Weather Expressions in Latin

Some of the more common impersonal expressions in Latin are those that describe the weather.

  • grandinat, it’s hailing
  • pluit, it’s raining
  • ningit, it’s snowing
  • fulgurat, there’s a lightning bolt! (A&G have ‘it lightens’)
  • tonat, it thunders
  • rōrat, there’s dew on the grass

Note that these verbs can take subjects (Iupitter tonat) but they don’t have to. A&G are incomplete here, so let’s try to extrapolate on other ways the Romans might have describe the weather. I’m working with the assumption that these impersonal expressions are much like those of modern Romance languages (hace calor, fa caldo, it’s warm). The Latin expressions ought to cover the same range, right?

  • calidum est, it’s warm
  • frigidum est, it’s chilly
  • hūmidum est, it’s humid
  • nubiliōsum est, it’s cloudy
  • partim nubiliōsum est, it’s partly cloudy
  • ventōsum est, it’s windy
  • lūcet, it’s sunny
  • partim lūcet, it’s partly sunny

The impersonal list in A&G technically covers ‘verbs expressing operations of nature and the time of day,’ so here are two more entries in the list:

  • vesperāscit, it grows late
  • lūcīscit hōc, it grows light

The Essential AG: 208a

9 comments on “Weather Expressions in Latin

  1. caroline redbrook says:

    Well, I learned that we use the neuter, ie, “Frigidum est.” “Calidum est.” Don’t recall the grammatical reason.

    • rsmease says:

      I can see some semantic reasoning behind there, especially if we’re extending the sense in which these expressions are ‘impersonal.’ Still, I would be more convinced these should be neuters if they were attached to an implied neuter noun.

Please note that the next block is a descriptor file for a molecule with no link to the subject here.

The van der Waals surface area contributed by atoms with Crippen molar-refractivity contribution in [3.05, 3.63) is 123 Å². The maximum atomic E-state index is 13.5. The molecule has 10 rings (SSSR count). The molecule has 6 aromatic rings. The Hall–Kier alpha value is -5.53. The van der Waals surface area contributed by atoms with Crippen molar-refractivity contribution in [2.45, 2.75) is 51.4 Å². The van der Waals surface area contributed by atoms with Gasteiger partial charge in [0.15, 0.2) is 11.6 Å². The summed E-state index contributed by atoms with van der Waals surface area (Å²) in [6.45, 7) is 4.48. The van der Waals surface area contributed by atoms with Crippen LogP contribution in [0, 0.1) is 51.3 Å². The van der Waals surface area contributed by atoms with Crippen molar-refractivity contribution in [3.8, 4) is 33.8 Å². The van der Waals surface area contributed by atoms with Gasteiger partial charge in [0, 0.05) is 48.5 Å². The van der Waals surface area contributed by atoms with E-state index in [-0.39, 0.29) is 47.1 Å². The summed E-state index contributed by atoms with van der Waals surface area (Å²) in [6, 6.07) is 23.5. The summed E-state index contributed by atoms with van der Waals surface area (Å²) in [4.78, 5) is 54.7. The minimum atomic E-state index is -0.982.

• rsmease says:

        On second thought, after reading some Plautus I feel you might be right! There’s a contraction meaning ‘it’s clear out,’ ‘sudumst’ which implies this is expressed with a neuter. I still can’t figure out why.

      • Nōmen Nesciō says:

        ‘Caelum’ is used to mean ‘the weather’ broadly speaking. I’ve seen it multiple places, but Traupman’s Conversational Latin p. 137 will do for a cite. I have been taking it that the neuter is used in descriptions of the weather because ‘caelum’ is the implied antecedent.

  2. Frank Broeke says:

    I would like to propose ‘ventosum est’ for ‘it’s windy’: ‘ventusum’ is attested nowhere in the Latin literature.

  3. Julie says:

    The two modern romance examples you give use ‘has’ rather than ‘is’, although the Plutarch in the comments certainly points to ‘is’. Curious.

  4. […] I printed out the Latin for Addicts Weather Expressions and gave each student a copy. This has an extremely wide variety of weather expressions, not just […]

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